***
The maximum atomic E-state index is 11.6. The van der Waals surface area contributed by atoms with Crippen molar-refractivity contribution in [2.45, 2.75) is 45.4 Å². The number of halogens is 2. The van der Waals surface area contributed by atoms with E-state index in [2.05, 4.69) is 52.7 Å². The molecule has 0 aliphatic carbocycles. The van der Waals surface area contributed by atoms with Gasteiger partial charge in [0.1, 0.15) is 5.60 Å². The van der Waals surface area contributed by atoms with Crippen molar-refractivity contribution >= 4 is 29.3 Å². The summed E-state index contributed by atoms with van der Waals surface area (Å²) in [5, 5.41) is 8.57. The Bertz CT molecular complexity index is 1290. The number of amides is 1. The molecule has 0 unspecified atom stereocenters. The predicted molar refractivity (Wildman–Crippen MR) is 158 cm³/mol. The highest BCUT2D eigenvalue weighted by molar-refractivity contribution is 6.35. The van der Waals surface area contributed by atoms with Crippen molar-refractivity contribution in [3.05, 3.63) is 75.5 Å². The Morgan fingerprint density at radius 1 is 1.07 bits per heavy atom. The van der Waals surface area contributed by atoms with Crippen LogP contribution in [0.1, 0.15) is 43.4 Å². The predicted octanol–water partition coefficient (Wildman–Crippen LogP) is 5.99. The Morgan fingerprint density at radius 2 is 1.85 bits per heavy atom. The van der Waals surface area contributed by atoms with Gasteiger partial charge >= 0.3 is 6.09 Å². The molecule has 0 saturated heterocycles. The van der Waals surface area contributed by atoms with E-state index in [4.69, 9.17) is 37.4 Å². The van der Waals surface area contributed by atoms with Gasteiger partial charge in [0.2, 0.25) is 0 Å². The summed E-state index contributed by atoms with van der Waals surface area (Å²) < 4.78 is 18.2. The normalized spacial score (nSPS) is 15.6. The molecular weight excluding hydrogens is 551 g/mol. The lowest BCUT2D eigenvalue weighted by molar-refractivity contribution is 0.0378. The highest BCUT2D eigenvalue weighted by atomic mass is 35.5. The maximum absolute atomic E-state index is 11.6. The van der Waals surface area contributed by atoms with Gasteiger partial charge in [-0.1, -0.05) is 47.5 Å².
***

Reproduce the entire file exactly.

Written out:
The maximum atomic E-state index is 11.6. The van der Waals surface area contributed by atoms with Crippen molar-refractivity contribution in [2.45, 2.75) is 45.4 Å². The number of halogens is 2. The van der Waals surface area contributed by atoms with E-state index in [2.05, 4.69) is 52.7 Å². The molecule has 0 aliphatic carbocycles. The van der Waals surface area contributed by atoms with Gasteiger partial charge in [0.1, 0.15) is 5.60 Å². The van der Waals surface area contributed by atoms with Crippen molar-refractivity contribution >= 4 is 29.3 Å². The summed E-state index contributed by atoms with van der Waals surface area (Å²) in [5, 5.41) is 8.57. The Bertz CT molecular complexity index is 1290. The number of amides is 1. The molecule has 0 unspecified atom stereocenters. The predicted molar refractivity (Wildman–Crippen MR) is 158 cm³/mol. The highest BCUT2D eigenvalue weighted by molar-refractivity contribution is 6.35. The van der Waals surface area contributed by atoms with Crippen molar-refractivity contribution in [3.05, 3.63) is 75.5 Å². The Morgan fingerprint density at radius 1 is 1.07 bits per heavy atom. The van der Waals surface area contributed by atoms with Crippen LogP contribution in [0.1, 0.15) is 43.4 Å². The predicted octanol–water partition coefficient (Wildman–Crippen LogP) is 5.99. The Morgan fingerprint density at radius 2 is 1.85 bits per heavy atom. The van der Waals surface area contributed by atoms with Gasteiger partial charge >= 0.3 is 6.09 Å². The molecule has 0 saturated heterocycles. The van der Waals surface area contributed by atoms with E-state index in [4.69, 9.17) is 37.4 Å². The van der Waals surface area contributed by atoms with Gasteiger partial charge in [0.2, 0.25) is 0 Å². The summed E-state index contributed by atoms with van der Waals surface area (Å²) < 4.78 is 18.2. The normalized spacial score (nSPS) is 15.6. The molecular weight excluding hydrogens is 551 g/mol. The lowest BCUT2D eigenvalue weighted by molar-refractivity contribution is 0.0378. The highest BCUT2D eigenvalue weighted by atomic mass is 35.5. The maximum absolute atomic E-state index is 11.6. The van der Waals surface area contributed by atoms with Gasteiger partial charge in [-0.1, -0.05) is 47.5 Å².